Assessing Clinton's Conflicts of Interest Requires Unobservable Counterfactuals

24 Aug 2016

This morning, the Associated Press put out a story with the headline “Many Donors to Clinton Foundation Met with Her at State”. describe a number of flaws in the article. But I want to focus on one aspect they didn’t pick up. The article (and its headline) make a fantastic example of a descriptive claim that is meant to be interpreted causally. That is, the headline describes an observed relationship in data - between charitable contributions and political access - and then calls upon the reader to draw inferences about a causal linkage between those two variables. Political specifics aside, the story highlights why this kind of inferential leap is a terrible thing to do.

The key data for the story is in the second paragraph:

At least 85 of 154 people from private interests who met or had phone conversations scheduled with Clinton while she led the State Department donated to her family charity or pledged commitments to its international programs, according to a review of State Department calendars released so far to The Associated Press. Combined, the 85 donors contributed as much as $156 million. At least 40 donated more than $100,000 each, and 20 gave more than $1 million.

The descriptive evidence is clear: a majority of those who met with Clinton donated to her family’s charity. Seems straightforward enough and it is. But the article wants the reader to reach a causal, not descriptive conclusion: “the frequency of the overlaps shows the intermingling of access and donations, and fuels perceptions that giving the foundation money was a price of admission for face time with Clinton.” In other words, the AP is suggesting a causal influence of donations on access.

There are two problems. The first is mathematical. The second is inferential. The mathematical issue is that we aren’t interested in how likely people were to have donated given they met with Clinton (the quantity Pr(Donation|Access)) but instead in the reverse: the proportion of those who donated who obtained access (that is, Pr(Access|Donation)). If donation is causal, we want to know how successful donations were in obtaining access. The AP story doesn’t give us that. Despite its appearances, the article is pretty uninformative.

The number of donors to the Clinton Foundation is fairly enormous, so the the value of Pr(Access|Donation) is pretty near to zero. Taking a conservative ballpark guess of about 3000 total donors places the number somewhere around 3%. (Many donors are corporations, governments, or NGOs, so those actually reflect multiple individuals. Other donors are small so might not be expected to buy any access. The specific numbers are less important than the intuition.)

The inferential issue is whether we should understand this 3% (or whatever) number to be large or small. Researchers typically think about causality in terms of “potential outcomes”. The causal influence of donations would be seen in comparing the access given to donors in the observed data to a counterfactual condition in which those individuals who were donors instead did not give any money. In other words, if X% of donors obtained access in reality, would the percentage of those individuals given access have been larger, smaller, or the same had they instead not donated to the Clinton Foundation?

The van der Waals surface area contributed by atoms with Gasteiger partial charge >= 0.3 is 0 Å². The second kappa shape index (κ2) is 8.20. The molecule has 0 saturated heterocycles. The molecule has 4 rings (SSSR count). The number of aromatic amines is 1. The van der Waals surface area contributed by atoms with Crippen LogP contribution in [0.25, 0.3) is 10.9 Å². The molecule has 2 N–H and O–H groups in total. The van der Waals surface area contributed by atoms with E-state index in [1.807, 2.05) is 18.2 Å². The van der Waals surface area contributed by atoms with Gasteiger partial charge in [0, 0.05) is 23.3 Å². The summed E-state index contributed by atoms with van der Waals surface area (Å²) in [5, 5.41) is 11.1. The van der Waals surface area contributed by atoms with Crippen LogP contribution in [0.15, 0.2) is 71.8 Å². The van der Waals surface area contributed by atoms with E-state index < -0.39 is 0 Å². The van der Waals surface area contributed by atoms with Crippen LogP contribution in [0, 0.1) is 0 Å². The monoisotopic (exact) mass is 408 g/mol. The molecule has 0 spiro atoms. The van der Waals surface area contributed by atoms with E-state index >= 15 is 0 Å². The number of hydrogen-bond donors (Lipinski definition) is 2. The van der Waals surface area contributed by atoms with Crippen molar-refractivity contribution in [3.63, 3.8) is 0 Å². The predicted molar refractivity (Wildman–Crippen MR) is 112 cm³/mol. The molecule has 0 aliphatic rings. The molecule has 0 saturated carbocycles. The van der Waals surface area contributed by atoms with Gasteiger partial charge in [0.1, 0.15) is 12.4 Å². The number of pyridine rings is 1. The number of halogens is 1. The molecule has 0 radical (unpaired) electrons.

This is, of course, a directly unobservable quantity. We don’t have access to that counterfactual, so we cannot know for certain what kind of access the donors would have had to Clinton if they instead hadn’t donated. That’s what’s called the “fundamental problem of causal inference”.

So what could the AP have done? Many things, but the simplest would have been to discuss the implicit bounds on the size of donation effect. It’s pretty unlikely that more individuals would have been given access had they instead not donated (though, I suppose that’s possible if Clinton actively avoided meeting with known donors) and much more likely that fewer individuals would have gained access. If none of these individuals would have gained access without donating, then the effect of donation on access is the difference between the observed level of access and the counterfactual level (0.03 - 0.00 = 0.03), or about 3%, assuming the guess above is accurate. If we assume no one was denied access because they donated, the largest possible effect of donation is approximately 3%.

But is it reasonable to assume that the counterfactual rate of access would have been 0? There is a good reason to believe many donors would have had access even if they hadn’t donated because they were not just obscure rich people. Instead many of them are corporate, charity, and governmental leaders. Much of the AP story discusses Muhammad Yunus, a Nobel laureate, as one of them. If any of the donors would have had access had they intead been non-donors - Yunus seems like somehow who might fit in that camp - then the causal effect of donation is actually smaller. The more these donors would have had access even if they hadn’t donated, the less influential donation was in obtaining access.

Now, again assuming 3% is the right number here - that is, the effect of donation is a 3 percentage point increase in access, we have to consider whether this is a sizeable causal effect. Is this large or small? That’s left as an exercise to the reader. Indeed, that’s what the AP wanted you to think about, but their story didn’t provide the information or context necessary to draw any meaningful conclusions on the matter.

If journalists want to reach causal inferences or aim to have their readers make those inferences on their own, they need to report the right statistics and give context for what the possible counterfactuals might be. The AP didn’t do that.

politics counterfactuals description causation causal inference statistics

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